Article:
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2 year old with Diabetes!

Posted by on Oct. 27, 2010 at 11:16 AM
  • 19 Replies

So my friend's 2 year old son was just diagnosed with diabetes last night. She told me she suspected it because he was tired, his breath smelled weird, and he was peeing an obscene amount. He was also really pale and couldn't get enough to drink. This is crazy to me. I had no idea a toddler could even get diabetes. He will have to be on insulin the rest of his life. How does this happen? Does anything cause this or does it just happen? I love my friend and I know she loves her son. But she did a lot of things with him as a baby that I wouldn't have done. Giving him full bottles of water at 2 months old, giving him icecream cones at 4 months, don't get me wrong I am not perfect but she made a lot of stupid decisions with him during his life. Could that be why or is just hereditary? Not that it matters. But this is so sad to me. At least she noticed the signs. I couldn't imagine. He was born one month before my 2 year old. Even though I haven't got to see him much I feel a bond with him simply because of him being so close to age with him. :( Anyone else know kids who have gotten diabetes? I hope he is okay :(

by on Oct. 27, 2010 at 11:16 AM
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Replies (1-10):
NakiahsMommy
by on Oct. 27, 2010 at 11:21 AM
Nope, type 1 diabetes (or juvenile diabetes) isn't "caused" by anything...type 2 diabetes (or adult onset) is usually caused by lifestyle factors.
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LyTe684
by on Oct. 27, 2010 at 11:22 AM

It'a an autoimmune disease. Nothing she did could have caused this. I am also a Type 1.

Jennifer_236
by Bronze Member on Oct. 27, 2010 at 11:22 AM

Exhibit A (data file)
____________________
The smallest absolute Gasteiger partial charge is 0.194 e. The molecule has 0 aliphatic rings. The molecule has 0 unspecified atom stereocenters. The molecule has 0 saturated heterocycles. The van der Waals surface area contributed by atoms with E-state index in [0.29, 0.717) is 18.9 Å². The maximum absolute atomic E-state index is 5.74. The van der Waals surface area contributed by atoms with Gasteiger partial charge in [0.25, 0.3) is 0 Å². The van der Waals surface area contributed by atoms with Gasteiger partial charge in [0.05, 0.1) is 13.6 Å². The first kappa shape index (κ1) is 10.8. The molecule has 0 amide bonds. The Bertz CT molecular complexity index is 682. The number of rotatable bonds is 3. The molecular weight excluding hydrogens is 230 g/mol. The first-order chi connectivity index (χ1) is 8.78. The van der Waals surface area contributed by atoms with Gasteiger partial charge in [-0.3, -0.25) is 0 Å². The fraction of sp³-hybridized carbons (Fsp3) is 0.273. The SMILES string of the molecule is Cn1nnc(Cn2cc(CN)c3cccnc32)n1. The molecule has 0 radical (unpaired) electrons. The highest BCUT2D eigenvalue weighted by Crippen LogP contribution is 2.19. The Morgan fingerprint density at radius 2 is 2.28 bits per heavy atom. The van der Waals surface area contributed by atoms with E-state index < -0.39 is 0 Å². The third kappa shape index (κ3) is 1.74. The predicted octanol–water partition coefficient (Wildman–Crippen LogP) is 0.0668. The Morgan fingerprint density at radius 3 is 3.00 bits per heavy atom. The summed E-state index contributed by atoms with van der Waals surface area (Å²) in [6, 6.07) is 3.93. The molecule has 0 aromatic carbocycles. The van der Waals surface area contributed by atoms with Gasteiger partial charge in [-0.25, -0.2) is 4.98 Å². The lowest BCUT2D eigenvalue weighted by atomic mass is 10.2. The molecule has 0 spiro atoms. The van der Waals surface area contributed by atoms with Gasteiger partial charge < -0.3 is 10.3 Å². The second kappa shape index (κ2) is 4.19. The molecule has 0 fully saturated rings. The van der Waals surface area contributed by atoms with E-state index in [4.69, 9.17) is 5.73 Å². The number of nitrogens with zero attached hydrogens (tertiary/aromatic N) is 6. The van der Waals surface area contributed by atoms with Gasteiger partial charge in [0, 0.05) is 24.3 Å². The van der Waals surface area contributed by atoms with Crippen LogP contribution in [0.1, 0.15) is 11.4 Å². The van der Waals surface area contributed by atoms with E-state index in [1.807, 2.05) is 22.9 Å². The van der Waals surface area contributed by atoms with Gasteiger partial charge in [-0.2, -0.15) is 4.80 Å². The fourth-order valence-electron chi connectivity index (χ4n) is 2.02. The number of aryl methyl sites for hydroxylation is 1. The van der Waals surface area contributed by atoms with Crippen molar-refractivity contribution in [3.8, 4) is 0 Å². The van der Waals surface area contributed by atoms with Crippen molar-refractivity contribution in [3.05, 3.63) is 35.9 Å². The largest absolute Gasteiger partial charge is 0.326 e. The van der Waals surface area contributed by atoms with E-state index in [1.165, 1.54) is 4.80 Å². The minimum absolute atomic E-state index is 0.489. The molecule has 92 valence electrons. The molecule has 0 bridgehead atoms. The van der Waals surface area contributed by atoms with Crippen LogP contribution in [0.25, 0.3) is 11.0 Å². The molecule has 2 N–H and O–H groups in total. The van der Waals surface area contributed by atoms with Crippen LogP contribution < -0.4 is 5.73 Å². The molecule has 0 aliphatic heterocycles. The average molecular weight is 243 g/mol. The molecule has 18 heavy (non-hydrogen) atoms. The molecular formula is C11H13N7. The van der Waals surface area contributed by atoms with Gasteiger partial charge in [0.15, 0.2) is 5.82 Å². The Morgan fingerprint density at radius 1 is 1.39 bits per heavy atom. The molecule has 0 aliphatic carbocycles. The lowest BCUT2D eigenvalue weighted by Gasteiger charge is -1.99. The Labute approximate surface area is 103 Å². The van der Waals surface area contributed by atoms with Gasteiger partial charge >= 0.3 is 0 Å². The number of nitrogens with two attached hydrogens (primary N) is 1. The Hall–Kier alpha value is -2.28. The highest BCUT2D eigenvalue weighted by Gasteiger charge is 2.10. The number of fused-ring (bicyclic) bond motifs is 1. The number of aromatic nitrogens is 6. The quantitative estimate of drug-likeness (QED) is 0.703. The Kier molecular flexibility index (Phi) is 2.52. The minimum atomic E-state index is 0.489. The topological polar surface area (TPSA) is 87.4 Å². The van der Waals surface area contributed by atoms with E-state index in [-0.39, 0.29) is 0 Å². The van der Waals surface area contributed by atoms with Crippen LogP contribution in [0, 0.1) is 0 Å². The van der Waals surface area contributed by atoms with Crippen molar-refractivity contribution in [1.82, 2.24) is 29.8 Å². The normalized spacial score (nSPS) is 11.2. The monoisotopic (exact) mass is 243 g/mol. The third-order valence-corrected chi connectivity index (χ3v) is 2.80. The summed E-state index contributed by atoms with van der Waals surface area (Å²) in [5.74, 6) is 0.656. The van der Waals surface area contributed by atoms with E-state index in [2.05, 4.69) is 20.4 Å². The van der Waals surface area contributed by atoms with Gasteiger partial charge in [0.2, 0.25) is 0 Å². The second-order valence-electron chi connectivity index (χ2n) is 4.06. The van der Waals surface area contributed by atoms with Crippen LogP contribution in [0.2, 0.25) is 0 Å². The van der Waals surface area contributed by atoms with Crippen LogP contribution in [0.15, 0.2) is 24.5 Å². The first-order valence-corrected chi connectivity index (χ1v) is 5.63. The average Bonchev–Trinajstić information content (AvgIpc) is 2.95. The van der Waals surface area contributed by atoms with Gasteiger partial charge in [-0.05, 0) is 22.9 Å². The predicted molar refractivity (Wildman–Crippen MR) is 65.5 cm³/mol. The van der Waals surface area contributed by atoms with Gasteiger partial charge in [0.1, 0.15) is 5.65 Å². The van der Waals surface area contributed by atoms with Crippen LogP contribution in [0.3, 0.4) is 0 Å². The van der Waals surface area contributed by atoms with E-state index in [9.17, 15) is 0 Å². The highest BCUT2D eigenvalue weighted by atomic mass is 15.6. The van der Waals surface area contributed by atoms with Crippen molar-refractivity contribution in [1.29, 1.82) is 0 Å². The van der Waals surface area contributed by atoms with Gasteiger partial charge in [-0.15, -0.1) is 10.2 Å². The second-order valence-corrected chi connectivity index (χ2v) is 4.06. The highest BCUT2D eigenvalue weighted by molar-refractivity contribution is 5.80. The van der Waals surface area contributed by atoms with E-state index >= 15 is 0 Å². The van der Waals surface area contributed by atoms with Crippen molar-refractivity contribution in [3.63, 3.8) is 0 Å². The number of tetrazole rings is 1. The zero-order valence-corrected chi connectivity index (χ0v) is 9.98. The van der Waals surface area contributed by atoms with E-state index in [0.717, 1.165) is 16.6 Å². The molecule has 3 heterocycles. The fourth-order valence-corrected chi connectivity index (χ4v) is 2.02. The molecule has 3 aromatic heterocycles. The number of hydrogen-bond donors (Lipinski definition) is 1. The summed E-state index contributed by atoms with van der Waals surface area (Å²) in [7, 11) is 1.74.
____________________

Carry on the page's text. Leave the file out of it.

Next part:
My husband sister son has it and he got it when he was 3 and he has type 1

LyTe684
by on Oct. 27, 2010 at 11:28 AM

Type 1 Diabetes

(continued)

Who Gets Type 1 Diabetes?

Although the disease usually starts in people under the age of 20, type 1 diabetes may occur at any age.

The disease is relatively uncommon, affecting 1 in 250 Americans. The condition is more common in whites than in blacks and occurs equally in men and women.

What Causes Type 1 Diabetes?

Doctors don't know all the factors that lead to type 1 diabetes. Clearly, the susceptibility to the condition can be inherited.

Doctors have identified that an environmental trigger plays a role in causing the disease. Type 1 diabetes appears to occur when something in the environment -- a toxin or a virus (but doctors aren't sure) -- triggers the immune system to mistakenly attack the pancreas and destroy the beta cells of the pancreas to the point where they can no longer produce sufficient insulin. Markers of this destruction -- called autoantibodies -- can be seen in most people with type 1 diabetes. In fact, they are present in 85% to 90% of people with the condition when the blood sugars are high.

Because it's an autoimmune disease, type 1 diabetes can occur along with other autoimmune diseases such as hyperthyroidism from Grave's disease or the patchy decrease in skin pigmentation that occurs with vitiligo.

What Are the Symptoms of Type 1 Diabetes?

The symptoms of type 1 diabetes are often subtle, but they can become severe. They include:

  • Increased thirst
  • Increased hunger (especially after eating)
  • Dry mouth
  • Nausea and occasionally vomiting
  • Abdominal pain
  • Frequent urination
  • Unexplained weight loss (even though you are eating and feel hungry)
  • Fatigue (weak, tired feeling)
  • Blurred vision
  • Heavy, labored breathing (Kussmaul respiration)
  • Frequent infections of the skin, urinary tract, or vagina

Signs of an emergency with type 1 diabetes include:

  • Shaking and confusion
  • Rapid breathing
  • Fruity smell to the breath
  • Abdominal pain
  • Loss of consciousness (rare)

How Is Type 1 Diabetes Diagnosed?

If your health care provider suspects type 1 diabetes, he will first check for abnormalities in your blood (high blood sugar level). In addition, he may look for glucose or ketone bodies in the urine.

There is currently no way to screen for or prevent the development of type 1 diabetes.

Learn more about diabetes blood tests.

cndennis
by on Oct. 27, 2010 at 11:31 AM